Lethbridge Herald, The (Newspaper) - August 1, 1974, Lethbridge, Alberta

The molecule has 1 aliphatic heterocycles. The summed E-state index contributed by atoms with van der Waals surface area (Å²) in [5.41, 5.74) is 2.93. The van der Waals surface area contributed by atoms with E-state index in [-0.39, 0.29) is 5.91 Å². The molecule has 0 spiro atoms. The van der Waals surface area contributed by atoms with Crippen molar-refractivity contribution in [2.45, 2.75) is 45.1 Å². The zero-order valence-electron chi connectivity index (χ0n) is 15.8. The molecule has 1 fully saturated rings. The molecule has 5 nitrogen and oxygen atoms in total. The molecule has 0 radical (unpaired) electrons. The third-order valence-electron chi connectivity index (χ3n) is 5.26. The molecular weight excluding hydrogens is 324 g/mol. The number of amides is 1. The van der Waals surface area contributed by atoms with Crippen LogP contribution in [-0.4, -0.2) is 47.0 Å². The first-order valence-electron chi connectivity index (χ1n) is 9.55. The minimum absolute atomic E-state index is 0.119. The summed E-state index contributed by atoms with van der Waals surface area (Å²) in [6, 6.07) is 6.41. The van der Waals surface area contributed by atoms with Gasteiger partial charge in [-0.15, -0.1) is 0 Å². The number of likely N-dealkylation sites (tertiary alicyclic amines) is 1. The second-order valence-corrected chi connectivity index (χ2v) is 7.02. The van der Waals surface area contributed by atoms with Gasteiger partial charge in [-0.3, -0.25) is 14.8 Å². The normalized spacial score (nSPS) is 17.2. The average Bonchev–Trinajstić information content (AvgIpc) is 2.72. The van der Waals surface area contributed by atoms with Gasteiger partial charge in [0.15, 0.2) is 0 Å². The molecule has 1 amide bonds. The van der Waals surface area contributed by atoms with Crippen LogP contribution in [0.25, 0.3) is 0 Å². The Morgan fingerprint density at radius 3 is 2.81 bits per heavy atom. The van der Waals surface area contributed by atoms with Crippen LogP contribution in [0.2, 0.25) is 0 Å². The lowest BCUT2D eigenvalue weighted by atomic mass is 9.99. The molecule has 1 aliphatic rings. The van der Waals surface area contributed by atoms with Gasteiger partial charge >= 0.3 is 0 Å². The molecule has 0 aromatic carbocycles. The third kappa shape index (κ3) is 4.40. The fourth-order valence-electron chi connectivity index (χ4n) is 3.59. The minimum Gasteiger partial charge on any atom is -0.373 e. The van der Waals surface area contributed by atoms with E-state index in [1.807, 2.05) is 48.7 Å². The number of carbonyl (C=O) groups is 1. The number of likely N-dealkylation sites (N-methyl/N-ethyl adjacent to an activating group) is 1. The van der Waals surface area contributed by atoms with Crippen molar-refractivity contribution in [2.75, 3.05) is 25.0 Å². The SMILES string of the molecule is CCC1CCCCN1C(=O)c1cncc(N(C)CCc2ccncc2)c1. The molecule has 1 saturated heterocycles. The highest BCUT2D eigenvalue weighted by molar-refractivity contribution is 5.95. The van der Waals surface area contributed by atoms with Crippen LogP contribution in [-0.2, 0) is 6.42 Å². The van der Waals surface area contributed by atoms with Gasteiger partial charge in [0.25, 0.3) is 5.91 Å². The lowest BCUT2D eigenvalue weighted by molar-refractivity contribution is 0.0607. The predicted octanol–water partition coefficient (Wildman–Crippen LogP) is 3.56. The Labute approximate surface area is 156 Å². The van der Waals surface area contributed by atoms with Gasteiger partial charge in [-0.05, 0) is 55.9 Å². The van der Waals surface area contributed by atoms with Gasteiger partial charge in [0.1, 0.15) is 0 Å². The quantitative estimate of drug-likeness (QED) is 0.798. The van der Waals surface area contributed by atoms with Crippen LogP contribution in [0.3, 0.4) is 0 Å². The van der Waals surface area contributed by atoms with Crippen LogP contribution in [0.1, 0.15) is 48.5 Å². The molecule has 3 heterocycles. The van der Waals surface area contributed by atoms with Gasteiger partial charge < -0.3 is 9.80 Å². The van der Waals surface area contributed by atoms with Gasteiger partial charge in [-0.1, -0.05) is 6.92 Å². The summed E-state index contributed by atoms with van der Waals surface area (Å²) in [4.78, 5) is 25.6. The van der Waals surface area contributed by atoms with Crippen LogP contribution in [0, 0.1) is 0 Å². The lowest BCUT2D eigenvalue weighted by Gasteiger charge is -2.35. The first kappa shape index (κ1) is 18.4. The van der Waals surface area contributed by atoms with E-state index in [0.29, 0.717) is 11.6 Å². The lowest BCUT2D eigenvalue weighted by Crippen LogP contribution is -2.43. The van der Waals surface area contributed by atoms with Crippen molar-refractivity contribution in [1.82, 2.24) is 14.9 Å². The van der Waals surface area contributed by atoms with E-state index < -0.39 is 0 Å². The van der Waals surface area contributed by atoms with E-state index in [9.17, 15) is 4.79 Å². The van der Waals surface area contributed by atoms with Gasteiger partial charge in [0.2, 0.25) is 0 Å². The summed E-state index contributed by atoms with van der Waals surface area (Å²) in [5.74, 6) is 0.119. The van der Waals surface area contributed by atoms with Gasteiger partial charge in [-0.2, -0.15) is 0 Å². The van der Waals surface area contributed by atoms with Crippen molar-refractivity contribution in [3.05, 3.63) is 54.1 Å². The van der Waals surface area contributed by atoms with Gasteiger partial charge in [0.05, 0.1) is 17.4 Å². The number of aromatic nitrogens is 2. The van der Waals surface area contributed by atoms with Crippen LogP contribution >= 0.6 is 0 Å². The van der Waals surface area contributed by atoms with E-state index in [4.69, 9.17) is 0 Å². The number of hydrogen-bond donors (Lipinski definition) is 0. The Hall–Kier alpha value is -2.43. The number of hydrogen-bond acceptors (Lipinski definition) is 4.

4-THE LETHBRIDGE HERALD-Thursday, August Who benefits? The confusion that exists among economic analysts is nowhere better il- lustrated than in current, divergent opinions about the 11 per cent federal sales tax on building materials. One of them is contained in a report by the Economic Council of Canada, requested by the prime minister in January, 1972, on cyclical instability in the construction business. The other was precipitated by the report. To put each analysis briefly, the ECC feels that the tax is regressive and weighs more heavily on low income housing and it calls for its abolition. The Housing and Urban Development Association of Canada, on the other hand, sees no reason to eliminate the tax and says that this elimination would benefit high income buyers more than low in- come families. (There is general agree- ment that in the matter of housing it is the low income families which need relief.) These are, of course, conflicting analyses. It elimination of the tax would benefit high income families, that tax cannot be said to weigh more heavily on low income families. Yet these opinions were delivered by very respectable arganizations and by presumably compe- tent economists. They point out the dif- ficulty, if not the impossibility, of ade- quately analysing economic conse- quences within a given society and they also illustrate the difficulty facing politicians who must make economic decisions. There would be one clear beneficiary and that is the construction industry, which has been lobbying for removal of the tax. As removal of the 12 per cent sales tax did with the clothing industry, removal of the tax on building materials would allow the construction business to offset increased costs, possibly using up all of the 11 per cent with no benefit to the consumer, be he of high or low in- come. Judging unfitness Fitness to drive a motor vehicle is something the individual frequently assumes is his right to determine, judg- ing by the outraged reactions of many when refused a licence by an examiner. But the very fact that there are ex- aminers charged with the responsibility of issuing licences indicates otherwise. In determining fitness an examiner often relies strongly on the recommen- dations of physicians. While the ex- aminer is the one who makes the final decision, it is often the physician who is the object of the venom of the outraged reject. Sometimes physicians are tempted to avoid unpleasantness by mak- ing only cursory examinations or by pleading impreciseness in the definitions of fitness. By way of encouraging its members to discharge its responsibility in protecting society from the dangers of high risk drivers the Canadian Medical Associa- tion has issued a guide tor them in deter- mining fitness to drive a motor vehicle. Most of the things that would disqualify a person from safely operating motor vehicles appear to be readily assessable and leave little room for the exercise of controversial judgment. The major ex- ception is probably in the area of aging and its effect on ability to drive safely. Physicians may have to endure the dis- pleasure of that small group in society who are judged unfit to drive but they will have the gratitude of the majority who know that it is right and proper for fitness requirements to be strictly applied. Unfortunately this gratitude is seldom given utterance but it can be assumed in the public support increasingly being given to imposing stnctet laws regarding the operation of motur vehicles. The most obvious crackdown on unfit drivers relates to those impaired by the of alcohol. There is good reason to believe that this is having beneficial results and that the public approves. Timid physicians should take heart from this and stand firm in their assessments oi other kinds of impairment leading to disqualification from driving. THE CASSEROLE Canada is looking better to people abroad. Immigration during the first quarter of '74 (figures just received) was nearly double the '73 quarter. Portugal showed the biggest jump, to almost 10 per cent of the total. Greece was nearly double (to England and Scotland were up about a third. to Northern Ireland down, to 352. Hong Kong and India doubled, to and respectively. Jamaica was up 150 per cent, to 2.500. the U.S. 50 per cent to What ages? Half between 20 and 34, a quarter 19 and un- der. Where did they go? More than half to On- tario, 15 per cent each to Quebec and B.C., only 2.700 to Alberta. Just over half were male, just over half were getting employment. At what? Only 756 at agriculture. Dr. Peter Banks, president of the Canadian Medical Association told a meiiical conven- tion in Victoria recently that while medical men must have complete freedom in the day- to-day practice of their profession, the ul- timate control of medicine must be in the hands of laymen. A noted economic consultant, addressing a meeting of bankers, investment dealers and others concerned with the money market, ex- pressed the view that the economy is moving towards "a workable level of inflation." His audience did not include any elderly people, living on small, fixed incomes, which may ac- count for his failure to explain exactly how to calculate a "workable level of inflation" for an old-age pensioner. ANDY RUSSELL Wildlife management WATERTON LAKES PARK Contrary to what might be fairly termed popular belief, there is no special magic involved with good wildlife management. It is simply the recognition of the fundamental reouirements of life necessary to various species, each oc- cupying its own space in the interwoven tapestry of the ecology. Man, through his numbers and overbearing tendencies, must come to recognize that he too is a part of nature and must take the required steps to in- sure his own future by knowing it is tied to that of all other associated forms of life. The concern for wildlife, especially rare and endangered species, is probably greater now than at any point in human history. Yet how many of us really understand what causes the decimation of certain species? People tend to blame hunters. While it is true that the passenger pigeon and the heath hen were wiped out by hunters, and the bison and pronghorn antelope nearly followed at a time when game law was practically non-existent, species that are annually harvested by hunters in great numbers are amongst the most common today. Of the present 104 species of rare and endangered wildlife in North America, only a few are hunted. A rare species is one not presently threatened by ex- tinction, but present in such small numbers it could become endangered. The endangered species are those with their prospect of sur- vival and reproduction in real jeopardy. Illegal killing accounts for some and likely the best example is the American alligator being poached for its hide. But only three species are involved in this activity. Pesticides have been the cause of the decline of several species, but again only three rare and endangered species are ac- countable to it. Some species have always been rare because of the specialties of their habits and environmental requirements, but there are only five of these. There are five more species that man deliberately tried to wipe out as pests, because they competed with him. and he very nearly succeeded. Paramount among these is the grizzly bear and the wolf. Past exploitation has put 16 species on the rare and endangered list. These were harvested with no limits whatever by market hunters and include six species of whales. In contrast to this no species has been decimated to dangerous limits by sport hunting under regulated hunting programs. But 72 kinds of rare and endangered wildlife got that way through loss of suitable habitat. The greatest single threat to wildlife is the destruction of habitat through various kinds of incompatable land use. The drainage of natural wetlands and marshes to make room for various developments and agriculture has taken a heavy toll. Some species simply won't tolerate the intrusion of man into their habitat, for they must have seclusion and space. The California condor is one of these. The grizzly bear essentially re- quires wide reaches of wilderness country, for even though the big bear leans over backward to get along with man, man is afraid of him and tends to wipe him out when their trails cross too often. Other species decline when man introduces competition for suitable range and the diseases and parasites that go with such intrusion. Certainly these changes wrought on the face of the land will not kill as quickly as the hunter's gun, but the effects are far more devastating and permanent. For when man deprives wildlife of vital food and living space, he not only destroys that particular generation but also all other generations to come. Benefitting from a crisis By C. L. Sulzberger, New York Times commentator BEHRY'S WORLD Headquarters, Allied forces, SOUTHERN EUROPE Although the Cyprus crisis is still not over, it is likely its negative short- term impact will eventually be exceeded by the long-term benefits produced for the NATO and United States posi- tion in the Mediterranean. If present developments progress as expected, the political defeat suffered by the Soviet Union in Egypt, depriving its air force and fleet of some previous facilities in the East Mediterranean, may well be transcended by the improved strategic outlook for the West coming in the wake of a brief internecine war. Democracy has been restored in Greece after a seven-year itch oi military dictatorship. This would not have come so abruptly had not the departed junta behaved over Cyprus with a stupidity rare even by its own stan- dards. Democracy has likewise been strengthened in Turkey by that country's success in the Cypriote show- down. And whatever comes in Cyprus itself, once true peace is restored there, can only be welcomed by NATO. Naples is a useful vantage point from which to judge this affair since it is here that Af- south (acronym for NATO's most important Mediterra- nean command) is located. Of the five nations whose forces are commanded by Afsouth, two (Greece and Turkey) have just been at war. A third (Britain) is directly involved in Cyprus where it maintains bases; a fourth, the United States, provides the Sixth Fleet on which the Mediterranean relies in case of war; and the fifth, Italy, is wholly exposed during any serious conflict in this famous inland sea. For" an instant it looked as if only Russia could benefit from the Cyprus affair. However, Moscow acted with prudence and propriety and made no moves to upset the uneasy balance when Greece and Turkey, without con- sulting Afsouth, deployed some NATO-committed forces to face each other. The paramount gain for the West has been in Greece. The return of the civilian Caramanlis government, led by a strong man and ex- perienced ministers, is an overwhelming plus. NATO should soon set about restor- ing the Greeks to the status of full political partnership. American military help had been cancelled by a Congress which heartily disliked the junta. It can now be hoped that either the current aid bill can be given a last-minute amendment from the floor or that an amendment may be tacked to some other pending bill to avoid delay in restoring assistance. The Greek forces need beef- ing up. Some of their best of- ficers were eased out by the dictatorship. But it is hoped here that the previous vigor can be restored to NATO's southeastern (Greek-Turkish) sector. Manoeuvres are scheduled to be held early this autumn by Greek, Turkish, and U.S. units; and a decision must soon be taken whether to carry them out. There is hope the answer will be affirmative to reassert allied unity to Moscow. Two other military factors are the necessary return to Turkey of Greek officers and men withdrawn from NATO sub-headquarters and in- stallations there and also reaf- firmation of U.S. support for homeporting of naval units near Athens. This arrange- ment was made against nor- mal navy tradition (which favors rotating ships) when the defence department told its admirals they could no longer maintain more than 12 aircraft carriers for budgetary reasons. As a result it would have been impossible to honor the American commitment to NATO of two carriers available for any war un- less one was homeported, thus keeping it in the area at less cost. The project was carried out, but Congress hitherto ob- jected because it disliked the Athens regime. Now, as a matter of fact, there is hope that relatively soon democratic government can succeed Franco in Spain and possible homeporting accords may be made with that country. As for Cyprus itself, once tranquility is established, the worst that could happen, in NATO terms, is that it would return to its pre-crisis policy of non-alignment. Despite an inexplicable Washington pre- judice against President Makarios, that wily archbishop-politician has quietly winked at anti- submarine air patrols from British bases on the island. He also allowed a couple of hundred U.S. marines to dis- embark and remain there a few weeks when the space they occupied on an American carrier assigned to remove obstacles from the Suez Canal was required for demining equipment and crews. All in all. as seen from Naples, the silver lining that must ul- timately emerge from the Cyprus cloud will prove more significant than the cloud itself. "Isn't there anywhere the natives are NOT restless Complicated consumer credit By Dian Cohen, syndicated commentator MONTREAL Consumer credit outstanding has almost doubled since the present inflationary period began in 1968, going from billion to billion. There are certain- ly indications, if not actual proof, that such free-wheeling credit aggravates inflation by putting more purchasing power into the hands of con- sumers than there are goods and services to buy. Why doesn't the government just slap controls on consumer credit if it really wants to fight inflation? That's a ques- tion which is being asked with increasing frequency. One answer is that Ottawa doesn't know how to do it effectively, short of outlawing credit cards altogether. Another is that the government isn't sure such a move won't precipitate us into recession. Back in the halcyon day before the Korean war, the consumer price index was ris- ing by two or three per cent a year. In 1950-51, it jumped 10.6 per cent. The government jumped too, and slapped on credit controls. Anyone who bought a car or motorcycle had to pay one-third in cash and the balance within 18 months. On other consumer goods, you had to put 20 per cent down and got no more than a year and a half to pay off the debt. Penalties for retailers who didn't go along with this un- popular legislation were fines and jail terms. Within a year, the inflation rate was down to 2Vz per cent, and in another year the cost of living had actually declined. In 1970, probably after reviewing this pleasing history, Finance Minister Edgar Benson announced that the government was going to implement credit restrictions. Two months later he said some problems had cropped up. Credit controls were never implemented. The problems which had arisen, and which have ap- parently still not been solved, centre on the complexity of the consumer credit industry. In 1951, consumer credit was pretty straightforward. Small loan companies gave cash loans, items bought on credit could be put on a 30 or 60 day charge account or financed in convenient monthly instalments. The intervening years have witnessed a phenomenal con- sumer preference for bank loans rather than direct instal- ment financing. Ordinary per- sonal bank loans account for more than half of all con- sumer credit outstanding. If credit unions and caisses pop- ulaires are included, the percentage rises to over 60 per cent. In addition, credit cards, now used to buy every known item or service, came upon the scene only in the 1960s. Ob- viously, the application of a simplistic formula of minimum down payment and specific time repayment won't work. For example say you pre- sent a credit card for cash. With credit controls, would you have to pay one-third in cash for your cash credit? What about simply making consumer credit more expen- sive, thereby discouraging people from using it? The chartered banks' prime lending rate has increased almost 40 per cent since last year. Consumer credit rates have increased only in step with the cost of living about 12 per cent. When credit was curbed in 1951, inflation was stopped dead in its tracks. Unemploy- ment remained less than 3 per cent of the labor force. Such seems not to be the case today. Tightening credit availability has tended, in re- cent years, to aggravate infla- tion rather than alleviate it. It has also brought with it massive and intolerable un- employment. by NEA. Inc "Make it snappy, will ya, buddy! We're tryin' to do your Europe in two-and-a-half New Ethiopian PM By Colin Legum, London Observer commentator LONDON Ethiopia's new prime minister, Lij Michael Imru Haile Selassie, is no relation of the Emperor; nor is he a favorite at the Emperor's court. His choice by the Ethiopian army as the successor to Lij Endelkatchew Makonnen, who was appointed after the successful challenge to the old Imperial establishment last February, marks an impor- tant but not yet decisive change of direction in the con- tinuing Ethiopian crisis. The present crisis began over five months ago when national economic discontent led the army to act in support of demands for radical reforms in the constitution and government of Ethiopia. It is essentially a crisis ovpr power for while the emperor has lost his immense power he still has managed to retain his considerable authority; and while there were challengers for power, there was no single group or leader, either in the army or outside it, capable of replac- ing him. This has left the 25 million Ethiopians shuttling around in a dangerous political vacuum. The contending forces inside the army have so far been un- successful in either unifying their own ranks or in produc- ing an agreed candidate who can be given their wholehearted support. Makonnen was bound to fail because he had neither the power nor the authority to initiate policy on his own. He presided over a divided cabinet, and he could do nothing effective without first getting the approval of either the emperor, or of the divided army. The question now is whether Michael Imru can succeed where Makonnen failed. Although Imru, like Makonnen, comes from the Shoan aristocracy, his family background and personal record are quite different from his predecessor's. His father is the legendary Leul-Ras Imru, a great warrior who played an impor- tant part in helping the emperor to establish his power, and, later, in leading the resistance against the Italian invaders of Ethiopia in the 1930s. But unlike many of the Rases the warrior princes Imru was an enlightened liberal, even a radical. He had become increasingly disenchanted with the emperor's rule over the past 20 years. His most radical action, after returning from his post as Ambassador to Washington in the late 1950s, was to sur- render much of his vast landholdings to his tenants and servants since when he has been known as "the Red Ras." His action greatly strengthened the demand of the radicals who had been campaigning for years for ex- tensive land reforms still one of the crucial demands 01 the army today. In the unsuccessful arnv coup of I960, the leaders nam- ed Ras Imru as their new president. Whether they hac consulted him beforehand stil remains uncertain but the fact of their naming him shows how much value the young revolutionaries who hac led the coup attached to getting his name associatec with their effort to replace the emperor. His son. Michael Imru, now 44 years old. grew up in thif liberal home and became associated in the popular mine with radical interest Although he has held high posts in the government ser vice, he was always reluctan to hold ministerial rank in any of the previous governments preferring to serve in diplomatic posts abroad in Washington, at the Unitec Nations and latterly in Swit- zerland. His sister, however became the first woman minister and is still a junior minister for foreign affairs. Michael Imru agreed to return home last February to become a minister when En- dalkatchew Makonnen formec his new government; but he quickly shifted posts to become a minister in the of- fice of the prime minister engaged chiefly in economic planning. However, he war not happy in this post, and wae clearly not working easily in harness with Makonnen. Nobody has ever doubtec Michael Imru's intelligence or his dedication to the need to liberalize the ancient Ethio- pian empire; the question ir whether he has inheritec enough of the warrior-like qualities of his sire. He has had little opportunity in the past to show his real mettle. Now he has the opportunity to reshuffle his cabinet and to make himself the master ot his government in a way denied to Makonnen; but whether he can outmanoeuvre the clever old emperor who still manages to pull the strings from his palace with much of the old cunning that had made him such a for- midable ruler and whether he can obtain the kind of man- date he needs from the still divided army to introduce reforms still remains to be tested. they're out! The lethbrutge Herald 504 7th St. S. Lethbridge. Alberta LETHBRIDGE O CO. LTD. Proprietors and Publishers Second Class Mail Registration No. 0012 CLEO MOWERS, Editor and Publisher DON M. PILLING Managing Editor DONALD R. DORAM General Manager ROY F. 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